National Trust opens Inverewe House

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For the first time in its history, Inverewe House, situated in the heart of the internationally renowned Inverewe gardens, is opening to the public following a £2million restoration and reinvigoration by conservation charity, the National Trust for Scotland.

The house reveals a completely renovated, visionary and immersive 1930s house and visitor attraction, as well as The Bothy, which provides visitors with a welcome light refreshments stop in the heart of the spectacular gardens.  The Bothy is stocked with locally sourced Scottish produce, making this must visit destination more inviting than ever.

The house was built by the adventurous and pioneering Mairi Sawyer, continuing the legacy of her father Osgood Mackenzie who first established the gardens in the 1860s.

Amid the rugged landscape of Wester Ross, Inverewe is an amazing paradise perched on a peninsula at the edge of Loch Ewe. This world-famous garden is one of Scotland’s most popular botanical attractions and a unique spectacle at all times of the year attracting visitors from across the globe. Inverewe House is located at the heart of the gardens and is an intrinsic part of its history. This is the third transformation for the house itself, which had to be rebuilt in 1936 by Mairi Sawyer after the original hunting lodge and home was destroyed by fire.

The investment has transformed the house into one of the National Trust for Scotland’s most unique properties and is expected to position Inverewe as the North West of Scotland’s must-see destination. Within each of the restored rooms visitors are taken on an interactive and immersive journey through time to discover the inspiring story behind Inverewe and learn more about its colourful creators.

Every visitor is encouraged to explore and discover the house’s hidden gems up-close and each room offers a different element of surprise and delight which will ignite the senses. You can recreate your own Inverewe garden at home at the ‘pick and mix’ Seed Bar in the kitchen.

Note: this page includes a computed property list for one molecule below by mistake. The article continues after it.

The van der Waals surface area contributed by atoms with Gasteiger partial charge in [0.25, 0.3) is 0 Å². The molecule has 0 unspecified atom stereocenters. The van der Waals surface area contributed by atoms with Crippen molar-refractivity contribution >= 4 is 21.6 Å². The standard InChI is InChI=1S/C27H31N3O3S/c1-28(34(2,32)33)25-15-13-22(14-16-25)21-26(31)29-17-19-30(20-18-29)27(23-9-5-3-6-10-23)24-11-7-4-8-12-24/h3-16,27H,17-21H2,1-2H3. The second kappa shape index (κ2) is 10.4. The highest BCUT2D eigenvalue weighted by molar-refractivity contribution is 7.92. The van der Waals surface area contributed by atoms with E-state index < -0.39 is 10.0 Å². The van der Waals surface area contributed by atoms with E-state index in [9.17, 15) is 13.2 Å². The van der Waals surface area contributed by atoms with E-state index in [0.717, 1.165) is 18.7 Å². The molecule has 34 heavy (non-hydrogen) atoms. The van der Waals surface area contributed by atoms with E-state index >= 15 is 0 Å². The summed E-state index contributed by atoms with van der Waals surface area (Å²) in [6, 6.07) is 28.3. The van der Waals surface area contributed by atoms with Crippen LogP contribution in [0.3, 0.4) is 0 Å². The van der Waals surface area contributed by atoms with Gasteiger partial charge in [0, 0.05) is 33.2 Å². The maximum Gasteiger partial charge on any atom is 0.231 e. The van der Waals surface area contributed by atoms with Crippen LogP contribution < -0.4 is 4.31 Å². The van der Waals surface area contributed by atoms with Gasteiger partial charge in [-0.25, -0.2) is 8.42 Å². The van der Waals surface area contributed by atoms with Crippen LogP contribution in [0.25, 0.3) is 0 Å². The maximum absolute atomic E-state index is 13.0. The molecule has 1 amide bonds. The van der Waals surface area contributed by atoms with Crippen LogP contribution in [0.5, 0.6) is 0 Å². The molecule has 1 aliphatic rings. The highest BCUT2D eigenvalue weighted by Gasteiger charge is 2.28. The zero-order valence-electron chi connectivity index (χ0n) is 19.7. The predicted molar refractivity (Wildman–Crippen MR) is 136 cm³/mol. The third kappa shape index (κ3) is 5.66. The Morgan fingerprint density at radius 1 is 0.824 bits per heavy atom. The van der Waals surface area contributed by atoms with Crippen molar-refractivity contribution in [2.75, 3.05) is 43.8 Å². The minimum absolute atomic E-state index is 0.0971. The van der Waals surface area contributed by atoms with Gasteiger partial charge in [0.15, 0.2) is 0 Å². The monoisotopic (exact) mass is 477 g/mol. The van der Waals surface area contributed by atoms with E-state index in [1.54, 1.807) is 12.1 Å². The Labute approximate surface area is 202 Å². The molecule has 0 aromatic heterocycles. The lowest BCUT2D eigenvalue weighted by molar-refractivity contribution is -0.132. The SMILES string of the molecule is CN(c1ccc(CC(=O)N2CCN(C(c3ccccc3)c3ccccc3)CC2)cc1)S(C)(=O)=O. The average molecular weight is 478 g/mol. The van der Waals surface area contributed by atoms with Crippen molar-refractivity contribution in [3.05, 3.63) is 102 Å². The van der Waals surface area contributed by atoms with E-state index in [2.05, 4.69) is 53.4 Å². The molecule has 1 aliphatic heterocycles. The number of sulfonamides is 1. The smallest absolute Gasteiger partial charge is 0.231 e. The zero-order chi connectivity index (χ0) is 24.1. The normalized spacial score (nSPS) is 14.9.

Created out of bare rock and a few scrub willows by the revolutionary and showman Osgood Mackenzie, the gardens at Inverewe have been sculpted carefully and thoughtfully over time. Visitors can move effortlessly between South Africa, Japan, New Zealand, Chile and many other far-flung places which inspired this amazing garden, with planting still in existence and thriving today. A generation of gardeners have pushed the boundaries of what can be planted and what can grow within this unique climate, and visitors can explore the rich, riot of colour and captivating landscape, discovering many species seen nowhere else in the UK.

Located less than two hours from Inverness, Inverewe’s dynamic offering will appeal to horticultural enthusiasts, adventure lovers, families, day trippers and tourists. It’s a must stop destination on the North Coast 500, with visitor facilities, 100 seat café, gift shop, toilets, walks and tours in the wider estate as well as free Wi-Fi access.

Connie Lovel, Assistant Director North, National Trust for Scotland said: “The National Trust for Scotland is committed to taking heritage and history and making it relevant for today’s adventurers and travellers. Inverewe House has been regenerated with authenticity and interactive elements at its heart. We want to invite visitors into the house to immerse themselves in the eccentricity, energy and vision of Mairi Sawyer and Osgood Mackenzie. This £2million investment into Inverewe demonstrates the evolution of the Trust’s portfolio.”

Kevin Ball, Head Gardener at Inverewe said: “Inverewe garden is also entering its next exciting phase of development – adopting the vision, vigour and tenacity of its founder and reaching out to a whole new audience – so this is the perfect time to open the house. No two months are ever the same at Inverewe, so visitors can revisit time and time again and are guaranteed to see something new and exciting. Within the space of a few weeks petals can fall or emerge, leaves can change colour and pine needles can coat the paths, utterly transforming every inch of the gardens. We look forward to welcoming visitors from far and wide to learn, discover and be inspired by our paradise.”

 

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